“Elon was not my top school because I didn’t know about the help they could give me,” she said. “I just wasn’t really educated on what they had to offer.”

Robledo was accepted into Elon after applying early action, but with a few initial small scholarships she was still unsure how she’d be able to afford it. Her next step was to apply to the Fellows Program. She was invited to campus to interview to be an Honors Fellow and was told she would hear a decision in a few weeks.

“It was week two and a half so I was not expecting this,” she said. “I was on my way to a beach retreat with the church and I was waiting in the parking lot where there is no cell reception. I get this email from the director of the Honors Program at the time, Tom Mould, and he’s like, ‘Hey so President Lambert has been calling you and you’re not answering so please answer, we have some exciting news.’”

What happened next came as a huge surprise to Robledo and her family who up until that day had no idea the Kenan Scholarship existed. She got through to President Lambert who relayed the news that not only had she been accepted as an Honors Fellow, but she would also be receiving Elon’s top scholarship award.

“Not knowing that it existed made it even more huge,” she said. “It made it an even greater moment because I didn’t know that was possible.”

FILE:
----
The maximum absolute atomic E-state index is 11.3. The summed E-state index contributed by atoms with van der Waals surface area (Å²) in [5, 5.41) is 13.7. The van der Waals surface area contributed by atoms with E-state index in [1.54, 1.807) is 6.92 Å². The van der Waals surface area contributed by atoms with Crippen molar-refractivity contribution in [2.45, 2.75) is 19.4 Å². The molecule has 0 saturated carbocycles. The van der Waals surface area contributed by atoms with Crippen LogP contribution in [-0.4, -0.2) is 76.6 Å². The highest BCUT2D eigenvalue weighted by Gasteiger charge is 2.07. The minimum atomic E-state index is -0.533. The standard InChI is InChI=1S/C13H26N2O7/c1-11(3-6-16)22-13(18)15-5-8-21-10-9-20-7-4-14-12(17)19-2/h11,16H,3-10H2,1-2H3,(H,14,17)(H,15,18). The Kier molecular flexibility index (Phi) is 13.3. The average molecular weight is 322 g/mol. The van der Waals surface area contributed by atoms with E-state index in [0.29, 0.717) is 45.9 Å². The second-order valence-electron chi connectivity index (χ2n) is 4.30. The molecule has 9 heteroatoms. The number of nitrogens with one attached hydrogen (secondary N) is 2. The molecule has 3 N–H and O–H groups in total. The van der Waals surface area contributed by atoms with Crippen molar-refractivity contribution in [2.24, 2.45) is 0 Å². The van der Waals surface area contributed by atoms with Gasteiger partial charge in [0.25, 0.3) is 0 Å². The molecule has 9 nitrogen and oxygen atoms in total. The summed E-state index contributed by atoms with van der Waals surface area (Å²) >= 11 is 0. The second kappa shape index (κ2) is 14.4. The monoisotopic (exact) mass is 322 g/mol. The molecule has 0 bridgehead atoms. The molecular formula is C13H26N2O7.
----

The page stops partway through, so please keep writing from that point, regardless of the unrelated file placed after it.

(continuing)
The scholarship covers all tuition costs, and though Robledo and her family still had to figure out all the other associated costs that come with attending a university, the scholarship took a huge weight off their shoulders.

Barbara Miller, associate director of the Honors Program, said the interviewer who met with Robledo was especially taken aback by the freshman.

“The person that interviewed her thought she was amazing,” Miller said. “She said do everything you can to bring her here as an Honors Fellow.”

In addition to the interview at Fellows Weekend, which Miller says is incredibly important, applicants are also asked to complete an essay.

“She just also had a really compelling and impactful story,” Miller said. “And with that we thought she was well-poised and particularly excited to — from what we could tell from both her interview and her essays — to do important work.”

After only a few days on campus, Robledo was struck with another surprise when President Lambert recognized her at convocation in front of the entire class of 2021 and their families.

“I didn’t know that was going to happen, so I died,” she said. “Convocation was really cool so I was trying to pay attention to everything, there were moments where I zoned out, but it was great. When I heard my name I was like, ‘Oh it must be another Lucia,’ but then when they started describing it, it was a very surreal moment.”

Robledo, who lives on the Honors Floor in the Colonnades neighborhood, looks forward to finding opportunities on campus to explore her interests as well as traveling abroad.

“It’s kind of crazy and uncomfortable, in a good way, to be recognized in all these ways because I’m like I just want to study,” she said. “I am very grateful.”